New amblyopia research shows that treatment using both eyes is better than patching alone!

For ages, the majority of amblyopia research and treatment has focused on two areas: the use of glasses to provide the clearest vision possible and the use of an eye patch to force the amblyopic (weaker) eye to see. Patching sometimes worked, however, when it failed no other options were available.

The problem in patching is twofold:

1) Patching is very negative for self-esteem! (It can be like a form of torture for some patients.) It is understandable when you image covering up your good eye and seeing everything blurry for hours on end. You are forced to use an eye that you are not comfortable using, without having any idea how to intentionally move or change focus in that eye. You are just supposed to figure it out. Patients resist patching, avoid visually demanding activities, get frustrated more easily, and often “cheat” or “peek” from behind their patch.

As the American Optometric Association’s Amblyopia Patient Care Guideline says, “Noncompliance with occlusion represents a significant factor in occlusion failures, especially in patients over 8 years of age in whom up to 50 percent noncompliance is common.”

2) Patching alone does not solve the underlying problem. Amblyopia is a brain problem and is not a situation where one eye is normal and the other is lazy. Amblyopia is a situation where one eye is struggling to focus clearly or stay pointed in the right direction, and the other eye is overpowering like a bully. Yes, literally. The bully eye steals the brain connections from the weaker eye and uses them for itself. So while patching helps the weaker eye reinforce brain connections and see more clearly, it does not teach the bully eye to be nice.

The same happens with binocular vision (using both eyes). Patients who only use patching, often find the amblyopia returns when the patching stops, because they never learned to use both eyes together. It’s easy for the eyes to slip back into old (bad) habits resulting in more patching over and over. At some point, it would seem easier to just give up and accept less than ideal vision.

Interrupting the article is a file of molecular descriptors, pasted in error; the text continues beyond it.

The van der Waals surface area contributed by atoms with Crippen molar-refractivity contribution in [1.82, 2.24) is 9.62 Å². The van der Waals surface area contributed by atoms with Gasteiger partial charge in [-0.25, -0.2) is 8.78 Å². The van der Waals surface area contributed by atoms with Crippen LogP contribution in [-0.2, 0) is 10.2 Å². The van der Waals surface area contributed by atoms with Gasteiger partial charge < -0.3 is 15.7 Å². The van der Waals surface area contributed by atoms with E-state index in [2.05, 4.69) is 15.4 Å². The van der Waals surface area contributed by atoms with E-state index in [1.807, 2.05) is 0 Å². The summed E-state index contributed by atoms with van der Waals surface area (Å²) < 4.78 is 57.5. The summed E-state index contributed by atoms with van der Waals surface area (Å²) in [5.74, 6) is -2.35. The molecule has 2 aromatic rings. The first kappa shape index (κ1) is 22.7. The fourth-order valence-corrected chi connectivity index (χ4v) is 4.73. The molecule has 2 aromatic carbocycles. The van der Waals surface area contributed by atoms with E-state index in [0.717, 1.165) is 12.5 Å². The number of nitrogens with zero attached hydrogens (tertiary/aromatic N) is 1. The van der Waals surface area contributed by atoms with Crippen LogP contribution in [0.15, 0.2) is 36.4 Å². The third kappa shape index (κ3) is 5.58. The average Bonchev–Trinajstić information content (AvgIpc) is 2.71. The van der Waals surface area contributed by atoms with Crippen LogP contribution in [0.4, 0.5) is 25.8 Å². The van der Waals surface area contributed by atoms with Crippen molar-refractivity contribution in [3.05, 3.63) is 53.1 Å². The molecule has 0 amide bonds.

The good news is the amblyopia Tetris study has showed that amblyopic treatment not with patching, but by treating both eyes (binocular), it improved.

I am happy to report that there has been a recent spate of studies concerning the binocular treatment of amblyopia. Vision therapy Optometrists have believed for years that amblyopia was primarily a binocular problem, and therefore require binocular treatment solutions. We have clinically observed 1) faster treatment of amblyopia with binocular vision therapy and 2) less regression of eyesight and 3) happier patients. We are excited to see excellent new research that supports this view, mostly done by ophthalmologists and neuroscientists.

If you would like to make an appointment to have yourself or child evaluated call Nova Vision Care at 937-320-0300 or visit our website www.novavisioncare.com.

Some links to some of the research are below

http://www.sciencedirect.com/science/article/pii/S1350946212000754

http://onlinelibrary.wiley.com/doi/10.1111/opo.12123/pdf

https://www.hindawi.com/journals/joph/2014/615213/

 

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